Now, in the light of day, last night’s “emergency” qualifies mostly as a big fat inconvenience, albeit an inconvenience with the uncanny echo of a tragedy. Last night, standing in front of the mosque under a full moon, watching whatever was going to happen, happen, we were all in it together, just as we were on 9/11–a unity that has been fractured, squandered, drifted away like smoke on a hot night.
Standing in front of the mosque, watching rescue trucks with Arabic writing pull up, I wondered if that unity were lost forever. I wondered if we might ever stop being afraid of our differences, if we will ever stop worrying about who worships what where and in what kind of building. I wondered if we would ever be able to find common ground again, stand together again, all of us.
As we drove in from JFK on Saturday, having just landed after a 13 hour flight from Abu Dhabi, Caleb said “now we can do that painting eggs thing for the Easter Bunny?”
The Easter Bunny thought fast. “Well, I’m not sure we have eggs at home to boil and then paint. The Easter Bunny might not come this year because we don’t have any eggs for it to hide and it knows we were away. So we’ll celebrate spring another way.”
Caleb wasn’t having it. “NOT COMING? He always comes! And with chocolate bunnies and maybe little presents in the Easter baskets, like cars or something.”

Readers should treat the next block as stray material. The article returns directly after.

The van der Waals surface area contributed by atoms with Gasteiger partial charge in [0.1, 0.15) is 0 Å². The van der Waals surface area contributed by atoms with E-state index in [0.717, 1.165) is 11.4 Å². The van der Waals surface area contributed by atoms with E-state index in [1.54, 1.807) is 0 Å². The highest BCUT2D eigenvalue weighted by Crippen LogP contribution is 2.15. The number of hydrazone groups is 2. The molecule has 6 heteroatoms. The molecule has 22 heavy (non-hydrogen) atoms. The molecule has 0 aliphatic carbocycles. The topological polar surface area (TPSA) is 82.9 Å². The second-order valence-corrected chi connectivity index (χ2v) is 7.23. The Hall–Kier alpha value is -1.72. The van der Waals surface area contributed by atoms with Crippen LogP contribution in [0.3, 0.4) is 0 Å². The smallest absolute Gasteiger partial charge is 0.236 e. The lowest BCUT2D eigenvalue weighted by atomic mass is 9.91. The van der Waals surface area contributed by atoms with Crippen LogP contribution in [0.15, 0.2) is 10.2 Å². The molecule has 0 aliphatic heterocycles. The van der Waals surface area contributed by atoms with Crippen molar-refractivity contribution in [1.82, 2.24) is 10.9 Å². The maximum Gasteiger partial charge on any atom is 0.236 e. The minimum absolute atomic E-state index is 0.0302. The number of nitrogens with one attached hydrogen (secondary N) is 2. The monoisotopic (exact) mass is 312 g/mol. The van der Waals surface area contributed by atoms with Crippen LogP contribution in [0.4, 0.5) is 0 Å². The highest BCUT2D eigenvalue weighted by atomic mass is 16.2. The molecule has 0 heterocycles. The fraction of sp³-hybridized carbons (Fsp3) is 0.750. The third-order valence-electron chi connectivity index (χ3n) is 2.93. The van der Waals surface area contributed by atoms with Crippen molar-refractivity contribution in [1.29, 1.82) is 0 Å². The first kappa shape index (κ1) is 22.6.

The Easter Bunny closed her eyes and wished she were still sitting in business class with the nice flight attendants plying her with champagne. Then the classic punt: “we’ll see.”
And that’s why, after the boys were asleep, the Easter Bunny found herself roaming the pillaged aisles of Duane Reade, Walgreens, and Food Emporium, in search of something–anything–that would count as Easter Bunny offerings. Here’s what was left in a walking-distance radius at 9pm on the Saturday before Easter:
12 plastic eggs with schlocky “toys” inside, which I supplemented with jellybeans; 4 Reese’s Pieces plastic eggs; 2 big Lindt bunnies; and 2 nerf footballs. Pathetic, I know, but the Easter Bunny had jet-lag. These triumphs of plastic commercialism were hidden around the apartment and lo, in the morning, there was much joy and jellybean eating.
That’s the meaning of Easter, as near as my kids know. I talked a little bit about Easter as a time of “new beginnings,” which is why we use the eggs, and about spring and re-birth. Note that avoidance of any actual religion here. The closest Caleb knows to anything is the story of the First Matzoh but as far as he’s concerned, that’s a story about bad guys chasing good guys and I think he’s pretty sure that Moses looks like Frodo (aka Elijah Wood), in Peter Jackson’s “Lord of the Rings” movies.
Religion, in our household, doesn’t have much of a foothold. I heard Liam a while back talking to a friend of his about what J. was learning in Catholic school (J. will be confirmed next year). J. said “well, there are prayers you have to know, and you go to Mass, and stuff…” Liam thought a minute and then, “what’s praying for? And what’s a Mass?”